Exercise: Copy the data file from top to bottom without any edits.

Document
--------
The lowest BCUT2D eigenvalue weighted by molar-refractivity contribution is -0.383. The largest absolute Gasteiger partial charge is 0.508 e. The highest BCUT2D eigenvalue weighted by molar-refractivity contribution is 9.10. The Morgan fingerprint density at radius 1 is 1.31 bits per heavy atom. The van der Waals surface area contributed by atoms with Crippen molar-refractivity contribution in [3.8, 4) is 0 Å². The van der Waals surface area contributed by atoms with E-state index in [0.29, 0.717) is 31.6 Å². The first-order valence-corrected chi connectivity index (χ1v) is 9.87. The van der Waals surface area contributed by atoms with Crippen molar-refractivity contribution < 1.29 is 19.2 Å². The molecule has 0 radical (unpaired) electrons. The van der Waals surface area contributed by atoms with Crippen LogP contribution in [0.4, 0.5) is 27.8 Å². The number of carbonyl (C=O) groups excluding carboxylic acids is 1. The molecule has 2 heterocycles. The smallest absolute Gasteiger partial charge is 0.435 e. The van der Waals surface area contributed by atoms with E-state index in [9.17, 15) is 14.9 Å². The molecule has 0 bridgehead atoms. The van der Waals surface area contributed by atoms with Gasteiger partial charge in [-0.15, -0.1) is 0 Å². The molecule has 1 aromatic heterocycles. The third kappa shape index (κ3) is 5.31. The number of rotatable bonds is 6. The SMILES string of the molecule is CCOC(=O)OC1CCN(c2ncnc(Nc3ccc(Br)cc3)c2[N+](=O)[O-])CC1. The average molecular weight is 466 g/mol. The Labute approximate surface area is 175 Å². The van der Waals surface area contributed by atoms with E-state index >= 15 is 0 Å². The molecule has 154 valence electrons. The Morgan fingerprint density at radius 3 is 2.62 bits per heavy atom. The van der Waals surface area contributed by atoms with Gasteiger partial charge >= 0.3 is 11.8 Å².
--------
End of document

The lowest BCUT2D eigenvalue weighted by molar-refractivity contribution is -0.383. The largest absolute Gasteiger partial charge is 0.508 e. The highest BCUT2D eigenvalue weighted by molar-refractivity contribution is 9.10. The Morgan fingerprint density at radius 1 is 1.31 bits per heavy atom. The van der Waals surface area contributed by atoms with Crippen molar-refractivity contribution in [3.8, 4) is 0 Å². The van der Waals surface area contributed by atoms with E-state index in [0.29, 0.717) is 31.6 Å². The first-order valence-corrected chi connectivity index (χ1v) is 9.87. The van der Waals surface area contributed by atoms with Crippen molar-refractivity contribution < 1.29 is 19.2 Å². The molecule has 0 radical (unpaired) electrons. The van der Waals surface area contributed by atoms with Crippen LogP contribution in [0.4, 0.5) is 27.8 Å². The number of carbonyl (C=O) groups excluding carboxylic acids is 1. The molecule has 2 heterocycles. The smallest absolute Gasteiger partial charge is 0.435 e. The van der Waals surface area contributed by atoms with E-state index in [9.17, 15) is 14.9 Å². The molecule has 0 bridgehead atoms. The van der Waals surface area contributed by atoms with Gasteiger partial charge in [-0.15, -0.1) is 0 Å². The molecule has 1 aromatic heterocycles. The third kappa shape index (κ3) is 5.31. The number of rotatable bonds is 6. The SMILES string of the molecule is CCOC(=O)OC1CCN(c2ncnc(Nc3ccc(Br)cc3)c2[N+](=O)[O-])CC1. The average molecular weight is 466 g/mol. The Labute approximate surface area is 175 Å². The van der Waals surface area contributed by atoms with E-state index >= 15 is 0 Å². The molecule has 154 valence electrons. The Morgan fingerprint density at radius 3 is 2.62 bits per heavy atom. The van der Waals surface area contributed by atoms with Gasteiger partial charge >= 0.3 is 11.8 Å².